USBCELL re-usable batteries aim to help save you money, hassle as well as reduce battery waste.
From Feb 1st 2010 in the UK it becomes law for stores to help more with collection and recycle batteries - and elswhere in Europe with the EU batteries Directive. Similarly in the US - RBRC and Call2Recycle are trying to help reduce global batterty waste - which amounts to over 15 billion batteries in landfill each year. That's enough rubbish alkaline batteries to create a column of batteries to the moon and back.
USBCELL batteries help as can be recharged hundreds of times from USB ports on computers, laptops, games devices, hubs or in regular charger - so you don't need to find/carry one.
We've just 'We are bunnies and we really love you' to help raise awareness on battery recycling.
Check out our special Chrismas Message on YouTube
See original Summer Version
USBCELL is the ultimate eco-friendly battery. It is tested up to 500 charge cycles to guarantee optimum reusable performance.
Last year we launched www.savebatterywaste.com in the UK as an advice site to help provide information and a colleciton point map for recycling of batteries.
Our research shows that normal rechargeable batteries are, on average, only used up to 10 times due to the unavailability of a separate charger when needed. USB ports, on the other hand, are frequently to hand by way of laptops, PCs, games consoles etc.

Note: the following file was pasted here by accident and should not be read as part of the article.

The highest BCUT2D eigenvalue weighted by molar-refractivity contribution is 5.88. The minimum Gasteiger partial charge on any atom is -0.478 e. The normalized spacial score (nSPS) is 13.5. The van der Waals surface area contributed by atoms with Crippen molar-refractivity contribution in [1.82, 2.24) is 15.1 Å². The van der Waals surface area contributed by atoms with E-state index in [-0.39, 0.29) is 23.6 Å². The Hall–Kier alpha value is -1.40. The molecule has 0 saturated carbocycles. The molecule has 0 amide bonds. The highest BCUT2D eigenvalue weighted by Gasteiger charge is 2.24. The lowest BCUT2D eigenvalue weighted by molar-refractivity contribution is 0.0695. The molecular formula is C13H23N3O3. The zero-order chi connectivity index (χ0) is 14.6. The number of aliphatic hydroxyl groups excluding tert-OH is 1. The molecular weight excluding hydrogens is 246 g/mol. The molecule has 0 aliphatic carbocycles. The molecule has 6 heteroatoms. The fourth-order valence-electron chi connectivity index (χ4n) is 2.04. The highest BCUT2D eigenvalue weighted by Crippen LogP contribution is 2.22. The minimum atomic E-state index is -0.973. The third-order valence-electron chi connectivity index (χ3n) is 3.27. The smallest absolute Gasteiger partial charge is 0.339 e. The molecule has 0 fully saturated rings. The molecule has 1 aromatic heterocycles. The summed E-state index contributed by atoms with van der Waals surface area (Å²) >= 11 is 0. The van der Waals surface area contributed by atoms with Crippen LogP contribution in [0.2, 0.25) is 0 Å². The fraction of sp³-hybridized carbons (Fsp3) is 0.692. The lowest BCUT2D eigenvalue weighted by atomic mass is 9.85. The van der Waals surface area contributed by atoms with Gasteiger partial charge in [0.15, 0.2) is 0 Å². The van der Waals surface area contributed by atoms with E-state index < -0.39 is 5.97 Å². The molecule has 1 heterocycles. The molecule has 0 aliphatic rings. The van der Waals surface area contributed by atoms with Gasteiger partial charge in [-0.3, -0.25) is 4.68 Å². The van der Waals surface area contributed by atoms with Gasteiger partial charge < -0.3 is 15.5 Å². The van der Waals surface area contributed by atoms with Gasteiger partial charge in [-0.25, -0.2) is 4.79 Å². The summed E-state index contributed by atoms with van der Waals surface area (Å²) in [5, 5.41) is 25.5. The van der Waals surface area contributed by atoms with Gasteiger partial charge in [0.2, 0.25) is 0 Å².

In the UK, 680 million batteries are bought each year. The average household uses 21 batteries per year. This creates an estimated 19,000 tonnes of general purpose batteries waste alone, of which less than,1000 tonnes are recycled.
The UK currently only recycles 2-3% of batteries, and has to recycle 10% by law in 2010, and 25% by 2012. So please help spread the word about the benefits of USBCELL as well as the 'We are Bunnies and we really love you" campaign.
Normal alkaline batteries are mainly disposed into landfill sites, which create significant toxic waste and environmental issues. As the battery casing corrodes, toxic metals such as mercury, cadmium and lead are released into the eco-system, giving rise to soil and water pollution, which may in the future cause serious health problems. Our oceans are already beginning to show traces of cadmium which can be toxic to aquatic invertebrates and can bio-accumulate in fish, and makes them unfit for human consumption. Another common compound used in batteries is nickel-cadmium, which is a known human carcinogen. There is also a significant carbon expenditure associated with the metal extraction, manufacture, transport, packaging, storage and retailing of disposable batteries that are rubbish after a single use.